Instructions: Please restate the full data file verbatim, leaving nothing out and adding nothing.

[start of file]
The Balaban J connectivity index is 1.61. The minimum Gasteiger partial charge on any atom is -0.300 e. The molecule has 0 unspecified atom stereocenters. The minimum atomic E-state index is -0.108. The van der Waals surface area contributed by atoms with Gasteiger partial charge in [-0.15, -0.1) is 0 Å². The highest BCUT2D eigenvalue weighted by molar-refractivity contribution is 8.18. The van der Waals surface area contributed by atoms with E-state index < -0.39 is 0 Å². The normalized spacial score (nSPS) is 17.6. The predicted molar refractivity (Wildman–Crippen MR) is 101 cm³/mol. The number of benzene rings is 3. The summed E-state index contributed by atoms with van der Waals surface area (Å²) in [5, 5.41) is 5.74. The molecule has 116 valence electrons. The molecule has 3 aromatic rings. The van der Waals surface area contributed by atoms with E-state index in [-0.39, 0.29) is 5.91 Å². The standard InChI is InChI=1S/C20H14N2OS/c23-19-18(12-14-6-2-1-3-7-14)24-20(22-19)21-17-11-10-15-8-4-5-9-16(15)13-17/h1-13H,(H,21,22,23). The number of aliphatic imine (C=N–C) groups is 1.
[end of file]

The Balaban J connectivity index is 1.61. The minimum Gasteiger partial charge on any atom is -0.300 e. The molecule has 0 unspecified atom stereocenters. The minimum atomic E-state index is -0.108. The van der Waals surface area contributed by atoms with Gasteiger partial charge in [-0.15, -0.1) is 0 Å². The highest BCUT2D eigenvalue weighted by molar-refractivity contribution is 8.18. The van der Waals surface area contributed by atoms with E-state index < -0.39 is 0 Å². The normalized spacial score (nSPS) is 17.6. The predicted molar refractivity (Wildman–Crippen MR) is 101 cm³/mol. The number of benzene rings is 3. The summed E-state index contributed by atoms with van der Waals surface area (Å²) in [5, 5.41) is 5.74. The molecule has 116 valence electrons. The molecule has 3 aromatic rings. The van der Waals surface area contributed by atoms with E-state index in [-0.39, 0.29) is 5.91 Å². The standard InChI is InChI=1S/C20H14N2OS/c23-19-18(12-14-6-2-1-3-7-14)24-20(22-19)21-17-11-10-15-8-4-5-9-16(15)13-17/h1-13H,(H,21,22,23). The number of aliphatic imine (C=N–C) groups is 1.